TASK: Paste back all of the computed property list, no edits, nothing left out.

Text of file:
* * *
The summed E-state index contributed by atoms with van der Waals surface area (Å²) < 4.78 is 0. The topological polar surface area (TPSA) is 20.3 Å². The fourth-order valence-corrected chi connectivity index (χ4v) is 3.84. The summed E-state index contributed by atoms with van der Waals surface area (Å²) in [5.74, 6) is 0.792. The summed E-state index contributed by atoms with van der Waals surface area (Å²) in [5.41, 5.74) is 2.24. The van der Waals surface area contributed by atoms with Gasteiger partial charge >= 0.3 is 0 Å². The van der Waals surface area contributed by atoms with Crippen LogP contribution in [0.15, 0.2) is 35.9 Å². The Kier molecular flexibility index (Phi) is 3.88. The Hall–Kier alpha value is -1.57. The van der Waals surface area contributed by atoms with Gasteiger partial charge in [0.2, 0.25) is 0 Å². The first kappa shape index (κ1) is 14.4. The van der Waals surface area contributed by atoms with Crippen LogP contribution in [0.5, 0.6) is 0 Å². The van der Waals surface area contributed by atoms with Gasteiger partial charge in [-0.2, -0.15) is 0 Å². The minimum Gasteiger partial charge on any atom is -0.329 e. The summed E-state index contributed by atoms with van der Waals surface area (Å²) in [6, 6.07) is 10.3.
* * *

The summed E-state index contributed by atoms with van der Waals surface area (Å²) < 4.78 is 0. The topological polar surface area (TPSA) is 20.3 Å². The fourth-order valence-corrected chi connectivity index (χ4v) is 3.84. The summed E-state index contributed by atoms with van der Waals surface area (Å²) in [5.74, 6) is 0.792. The summed E-state index contributed by atoms with van der Waals surface area (Å²) in [5.41, 5.74) is 2.24. The van der Waals surface area contributed by atoms with Gasteiger partial charge >= 0.3 is 0 Å². The van der Waals surface area contributed by atoms with Crippen LogP contribution in [0.15, 0.2) is 35.9 Å². The Kier molecular flexibility index (Phi) is 3.88. The Hall–Kier alpha value is -1.57. The van der Waals surface area contributed by atoms with Gasteiger partial charge in [0.2, 0.25) is 0 Å². The first kappa shape index (κ1) is 14.4. The van der Waals surface area contributed by atoms with Crippen LogP contribution in [0.5, 0.6) is 0 Å². The van der Waals surface area contributed by atoms with Gasteiger partial charge in [-0.2, -0.15) is 0 Å². The minimum Gasteiger partial charge on any atom is -0.329 e. The summed E-state index contributed by atoms with van der Waals surface area (Å²) in [6, 6.07) is 10.3.